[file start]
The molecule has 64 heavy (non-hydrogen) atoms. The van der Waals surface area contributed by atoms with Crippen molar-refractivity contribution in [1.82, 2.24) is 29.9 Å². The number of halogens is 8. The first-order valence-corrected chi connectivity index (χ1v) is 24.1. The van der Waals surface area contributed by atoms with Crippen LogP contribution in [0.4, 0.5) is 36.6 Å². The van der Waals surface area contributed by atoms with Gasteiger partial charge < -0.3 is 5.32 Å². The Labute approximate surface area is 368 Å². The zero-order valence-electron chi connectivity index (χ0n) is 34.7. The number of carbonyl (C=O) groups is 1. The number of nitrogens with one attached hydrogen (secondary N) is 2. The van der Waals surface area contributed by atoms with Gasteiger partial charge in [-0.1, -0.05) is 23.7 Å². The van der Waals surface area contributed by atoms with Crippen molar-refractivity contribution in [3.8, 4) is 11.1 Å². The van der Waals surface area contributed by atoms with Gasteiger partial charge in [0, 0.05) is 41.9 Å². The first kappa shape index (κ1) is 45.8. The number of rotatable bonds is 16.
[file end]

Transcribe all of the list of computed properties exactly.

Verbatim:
The molecule has 64 heavy (non-hydrogen) atoms. The van der Waals surface area contributed by atoms with Crippen molar-refractivity contribution in [1.82, 2.24) is 29.9 Å². The number of halogens is 8. The first-order valence-corrected chi connectivity index (χ1v) is 24.1. The van der Waals surface area contributed by atoms with Crippen LogP contribution in [0.4, 0.5) is 36.6 Å². The van der Waals surface area contributed by atoms with Gasteiger partial charge < -0.3 is 5.32 Å². The Labute approximate surface area is 368 Å². The zero-order valence-electron chi connectivity index (χ0n) is 34.7. The number of carbonyl (C=O) groups is 1. The number of nitrogens with one attached hydrogen (secondary N) is 2. The van der Waals surface area contributed by atoms with Gasteiger partial charge in [-0.1, -0.05) is 23.7 Å². The van der Waals surface area contributed by atoms with Crippen molar-refractivity contribution in [3.8, 4) is 11.1 Å². The van der Waals surface area contributed by atoms with Gasteiger partial charge in [0, 0.05) is 41.9 Å². The first kappa shape index (κ1) is 45.8. The number of rotatable bonds is 16.